2. Run the SSRS report(s) that you want to dive into
  3. For each event in the Trace, copy-paste the MDX query to a new MDX editor window
  4. SSRS parameter substitution happens via some XML at the bottom; but in MDX, the parameters are standard @params like in T-SQL.  So we need to manually substitute our parameter values.
    1. 2 blocks of XML: the “Parameters”, and the “PropertyList” — delete the latter.
    2. In the former, text-replace &amp; for simply & .
    3. Side-bar: You’ll notice that the MDX parameters are usually inside STRTOMEMBER() or STRTOSET(), which are built-in MDX functions that do exactly what they sound like — parse a string into a dimension’s attribute’s member or set of members.  That’s why they’ll usually have at least 3 .‘s (dots) — Dimension.Attribute.&MemberValue, for example.  I’m grossly oversimplifying that because it’s beyond the scope of this post, but read the docs if you need more gritty details.
  5. For each parameter node:
    1. Copy/cut the <Value> node content (I like to ‘cut’ because it helps me keep track of which ones I’ve done already)
    2. Find-and-Replace @ParameterName with that Value node’s content, surrounded in single-quotes
    3. Example: we have parameter ​@ReportDate (in MDX), corresponding to <Parameter><Name>ReportDate</Name> in XML, with <Value xsi:type="xsd:string">[Some Dimension].[Some Attribute].[Some sub-attribute].&[2017-05-01T00:00:00]</Value> — where that last bit is a standard SQL datetime literal.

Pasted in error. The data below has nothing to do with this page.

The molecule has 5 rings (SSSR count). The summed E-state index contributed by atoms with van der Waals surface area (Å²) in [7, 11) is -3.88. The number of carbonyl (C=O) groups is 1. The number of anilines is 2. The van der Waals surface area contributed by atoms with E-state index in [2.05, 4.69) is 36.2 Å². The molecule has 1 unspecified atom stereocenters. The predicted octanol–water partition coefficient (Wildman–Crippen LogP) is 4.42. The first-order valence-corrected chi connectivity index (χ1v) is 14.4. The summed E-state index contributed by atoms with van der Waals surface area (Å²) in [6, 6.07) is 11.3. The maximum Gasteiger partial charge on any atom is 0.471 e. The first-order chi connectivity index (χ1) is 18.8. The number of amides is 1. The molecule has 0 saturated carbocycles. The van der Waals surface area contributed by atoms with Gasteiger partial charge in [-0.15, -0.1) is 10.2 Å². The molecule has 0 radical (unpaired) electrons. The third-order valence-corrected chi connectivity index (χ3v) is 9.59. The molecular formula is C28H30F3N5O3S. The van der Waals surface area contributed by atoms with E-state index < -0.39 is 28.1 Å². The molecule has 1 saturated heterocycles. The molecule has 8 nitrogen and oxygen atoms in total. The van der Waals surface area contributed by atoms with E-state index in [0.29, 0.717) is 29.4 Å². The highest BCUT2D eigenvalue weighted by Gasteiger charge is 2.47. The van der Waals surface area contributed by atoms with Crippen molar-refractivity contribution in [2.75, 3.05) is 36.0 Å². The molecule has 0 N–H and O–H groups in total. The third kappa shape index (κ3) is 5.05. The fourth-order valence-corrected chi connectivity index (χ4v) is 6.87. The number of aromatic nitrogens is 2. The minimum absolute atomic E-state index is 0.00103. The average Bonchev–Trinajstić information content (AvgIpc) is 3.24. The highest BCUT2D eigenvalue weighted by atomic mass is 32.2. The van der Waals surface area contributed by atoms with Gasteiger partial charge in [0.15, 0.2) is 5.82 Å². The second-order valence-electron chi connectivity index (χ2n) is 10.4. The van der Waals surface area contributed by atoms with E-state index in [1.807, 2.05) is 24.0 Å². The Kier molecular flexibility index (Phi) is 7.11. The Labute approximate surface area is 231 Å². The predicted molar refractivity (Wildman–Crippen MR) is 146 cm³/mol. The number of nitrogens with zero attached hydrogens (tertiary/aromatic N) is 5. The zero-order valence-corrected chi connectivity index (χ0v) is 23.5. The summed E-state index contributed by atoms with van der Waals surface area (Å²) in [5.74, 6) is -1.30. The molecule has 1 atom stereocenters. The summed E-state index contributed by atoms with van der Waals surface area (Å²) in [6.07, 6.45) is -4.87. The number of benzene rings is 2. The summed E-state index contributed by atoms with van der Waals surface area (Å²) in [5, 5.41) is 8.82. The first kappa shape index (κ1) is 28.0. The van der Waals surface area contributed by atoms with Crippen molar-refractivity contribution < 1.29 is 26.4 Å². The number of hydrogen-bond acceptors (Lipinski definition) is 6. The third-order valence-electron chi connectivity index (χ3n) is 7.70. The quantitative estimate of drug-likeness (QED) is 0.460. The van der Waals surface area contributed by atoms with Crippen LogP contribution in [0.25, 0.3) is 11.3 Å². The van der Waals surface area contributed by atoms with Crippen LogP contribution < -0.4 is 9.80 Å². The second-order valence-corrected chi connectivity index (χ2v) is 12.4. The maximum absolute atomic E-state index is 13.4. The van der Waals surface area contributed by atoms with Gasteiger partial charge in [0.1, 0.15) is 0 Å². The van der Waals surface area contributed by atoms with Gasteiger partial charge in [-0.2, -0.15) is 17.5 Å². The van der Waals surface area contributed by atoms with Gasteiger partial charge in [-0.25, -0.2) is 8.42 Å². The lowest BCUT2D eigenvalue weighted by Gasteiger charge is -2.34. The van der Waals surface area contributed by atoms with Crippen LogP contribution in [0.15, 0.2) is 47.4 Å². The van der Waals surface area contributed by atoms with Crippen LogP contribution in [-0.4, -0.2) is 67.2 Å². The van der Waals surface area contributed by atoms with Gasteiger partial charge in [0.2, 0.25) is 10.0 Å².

4. So you replace @ReportDate with '[Some Dimension].[Some Attribute].[Some sub-attribute].&[2017-05-01T00:00:00]' .
  6. Delete the XML block.
  7. Boom, now you have a valid MDX query that you can run and view results.

Why do this?  Well, it can help you learn MDX from a working example, instead of from super-basic dummy examples.  That’s not always a good learning style — you should still learn the fundamentals of MDX and why it’s so very different from SQL.  Especially if you’ll be responsible for writing and maintaining more than a few MDX queries.  But, in a pinch, if you need to start somewhere, and possibly all that the MDX / overlaying report needs is a slight tweak, this may be enough to get you going.

Lessons learned:

  • Profiler can still be a useful tool, despite some people’s attempts to kill it.
  • MDX is not SQL.  It may look like it has select, from, and where clauses, but god help you if you start drawing parallels to your standard TSQL query.
  • SSRS does parameter-passing in an odd way.
  • SSAS & MDX are fascinating and I need to learn more about them!
the-more-you-know
Canadians, eh?

Quickie: SQL DB Role Members

A typical part of a DBA’s work-week might involve the occasional DB user-role-membership management, so I hope this helps the lone-wolf DBAs out there and/or the developers who need to know what to ask for…

Just a brief post on adding/removing users (database level users) to/from roles (database level roles).  It’s relevant because several shops are still stuck supporting at least a few 2008 (or hopefully, 2008R2) instances, and there is a key difference between those and newer (2012 & up) versions in the “preferred” method of doing this security task.

security seal for ur protection
He’s wearing a police hat, he must know what he’s doing…
There are reams of documentation and books and articles written about SQL security in general.  That is beyond the scope of this post (and indeed, beyond the scope of any single blog, unless you’re an SME on the subject!).  But a typical part of a DBA’s work-week might involve the occasional DB user-role-membership management, so I hope this helps the lone-wolf DBAs out there and/or the developers who need to know what to ask for, when they’re planning/deploying a new app against their SQL DB(s).

The “old” method involves calling system stored-procedures, sp_addrolemember and sp_droprolemember, in which you pass the role-name and username.  The “new” method, supported starting with SQL 2012, is to use the command-phrases ALTER ROLE [role] ADD MEMBER [user], and ALTER ROLE [role] DROP MEMBER [user].